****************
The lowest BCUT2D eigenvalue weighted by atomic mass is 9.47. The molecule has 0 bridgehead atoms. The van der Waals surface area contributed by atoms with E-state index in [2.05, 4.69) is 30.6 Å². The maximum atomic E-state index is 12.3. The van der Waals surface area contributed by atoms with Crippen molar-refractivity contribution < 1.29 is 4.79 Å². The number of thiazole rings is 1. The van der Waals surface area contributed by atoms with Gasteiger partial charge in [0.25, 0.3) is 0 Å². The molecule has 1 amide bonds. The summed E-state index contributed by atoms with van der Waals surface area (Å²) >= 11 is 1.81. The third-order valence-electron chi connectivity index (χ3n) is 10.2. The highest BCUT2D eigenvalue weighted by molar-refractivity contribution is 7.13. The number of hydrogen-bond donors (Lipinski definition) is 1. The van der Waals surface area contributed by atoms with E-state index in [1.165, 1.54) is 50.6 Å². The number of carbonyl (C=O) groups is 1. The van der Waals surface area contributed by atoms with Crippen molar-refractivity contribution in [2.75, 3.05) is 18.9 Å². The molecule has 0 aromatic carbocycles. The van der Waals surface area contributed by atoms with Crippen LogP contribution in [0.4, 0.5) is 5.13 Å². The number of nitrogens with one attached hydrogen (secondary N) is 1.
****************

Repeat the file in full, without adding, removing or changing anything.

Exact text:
The lowest BCUT2D eigenvalue weighted by atomic mass is 9.47. The molecule has 0 bridgehead atoms. The van der Waals surface area contributed by atoms with E-state index in [2.05, 4.69) is 30.6 Å². The maximum atomic E-state index is 12.3. The van der Waals surface area contributed by atoms with Crippen molar-refractivity contribution < 1.29 is 4.79 Å². The number of thiazole rings is 1. The van der Waals surface area contributed by atoms with Gasteiger partial charge in [0.25, 0.3) is 0 Å². The molecule has 1 amide bonds. The summed E-state index contributed by atoms with van der Waals surface area (Å²) >= 11 is 1.81. The third-order valence-electron chi connectivity index (χ3n) is 10.2. The highest BCUT2D eigenvalue weighted by molar-refractivity contribution is 7.13. The number of hydrogen-bond donors (Lipinski definition) is 1. The van der Waals surface area contributed by atoms with E-state index in [1.165, 1.54) is 50.6 Å². The number of carbonyl (C=O) groups is 1. The van der Waals surface area contributed by atoms with Crippen molar-refractivity contribution in [2.75, 3.05) is 18.9 Å². The molecule has 0 aromatic carbocycles. The van der Waals surface area contributed by atoms with Crippen LogP contribution in [0.4, 0.5) is 5.13 Å². The number of nitrogens with one attached hydrogen (secondary N) is 1.